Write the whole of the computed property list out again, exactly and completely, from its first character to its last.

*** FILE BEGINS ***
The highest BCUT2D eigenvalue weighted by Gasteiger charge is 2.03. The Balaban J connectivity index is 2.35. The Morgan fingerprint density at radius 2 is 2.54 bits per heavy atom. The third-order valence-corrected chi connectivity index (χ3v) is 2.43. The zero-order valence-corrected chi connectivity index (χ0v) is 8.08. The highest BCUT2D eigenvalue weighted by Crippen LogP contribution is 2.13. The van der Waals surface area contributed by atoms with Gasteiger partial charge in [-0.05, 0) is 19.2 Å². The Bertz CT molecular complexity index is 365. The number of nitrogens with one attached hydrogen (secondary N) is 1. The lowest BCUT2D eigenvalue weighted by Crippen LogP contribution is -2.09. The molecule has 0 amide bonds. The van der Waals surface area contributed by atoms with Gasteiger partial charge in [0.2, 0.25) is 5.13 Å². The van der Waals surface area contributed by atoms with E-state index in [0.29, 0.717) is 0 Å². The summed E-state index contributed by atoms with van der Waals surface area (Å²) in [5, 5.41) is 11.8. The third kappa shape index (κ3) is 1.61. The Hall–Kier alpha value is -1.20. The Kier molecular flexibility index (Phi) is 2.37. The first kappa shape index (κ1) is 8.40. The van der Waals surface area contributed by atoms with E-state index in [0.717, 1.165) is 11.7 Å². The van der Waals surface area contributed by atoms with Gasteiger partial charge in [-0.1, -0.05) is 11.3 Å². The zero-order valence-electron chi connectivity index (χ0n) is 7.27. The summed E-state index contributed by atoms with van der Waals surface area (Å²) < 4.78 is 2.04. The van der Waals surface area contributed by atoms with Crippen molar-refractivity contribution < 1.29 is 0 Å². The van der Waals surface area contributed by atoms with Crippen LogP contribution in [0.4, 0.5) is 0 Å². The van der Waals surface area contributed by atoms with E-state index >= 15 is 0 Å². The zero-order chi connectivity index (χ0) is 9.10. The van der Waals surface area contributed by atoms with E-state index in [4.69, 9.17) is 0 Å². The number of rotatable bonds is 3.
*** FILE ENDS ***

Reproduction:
The highest BCUT2D eigenvalue weighted by Gasteiger charge is 2.03. The Balaban J connectivity index is 2.35. The Morgan fingerprint density at radius 2 is 2.54 bits per heavy atom. The third-order valence-corrected chi connectivity index (χ3v) is 2.43. The zero-order valence-corrected chi connectivity index (χ0v) is 8.08. The highest BCUT2D eigenvalue weighted by Crippen LogP contribution is 2.13. The van der Waals surface area contributed by atoms with Gasteiger partial charge in [-0.05, 0) is 19.2 Å². The Bertz CT molecular complexity index is 365. The number of nitrogens with one attached hydrogen (secondary N) is 1. The lowest BCUT2D eigenvalue weighted by Crippen LogP contribution is -2.09. The molecule has 0 amide bonds. The van der Waals surface area contributed by atoms with Gasteiger partial charge in [0.2, 0.25) is 5.13 Å². The van der Waals surface area contributed by atoms with E-state index in [0.29, 0.717) is 0 Å². The summed E-state index contributed by atoms with van der Waals surface area (Å²) in [5, 5.41) is 11.8. The third kappa shape index (κ3) is 1.61. The Hall–Kier alpha value is -1.20. The Kier molecular flexibility index (Phi) is 2.37. The first kappa shape index (κ1) is 8.40. The van der Waals surface area contributed by atoms with E-state index in [0.717, 1.165) is 11.7 Å². The van der Waals surface area contributed by atoms with Gasteiger partial charge in [-0.1, -0.05) is 11.3 Å². The zero-order valence-electron chi connectivity index (χ0n) is 7.27. The summed E-state index contributed by atoms with van der Waals surface area (Å²) < 4.78 is 2.04. The van der Waals surface area contributed by atoms with Crippen molar-refractivity contribution < 1.29 is 0 Å². The van der Waals surface area contributed by atoms with Crippen LogP contribution in [0.4, 0.5) is 0 Å². The van der Waals surface area contributed by atoms with E-state index >= 15 is 0 Å². The zero-order chi connectivity index (χ0) is 9.10. The van der Waals surface area contributed by atoms with E-state index in [4.69, 9.17) is 0 Å². The number of rotatable bonds is 3.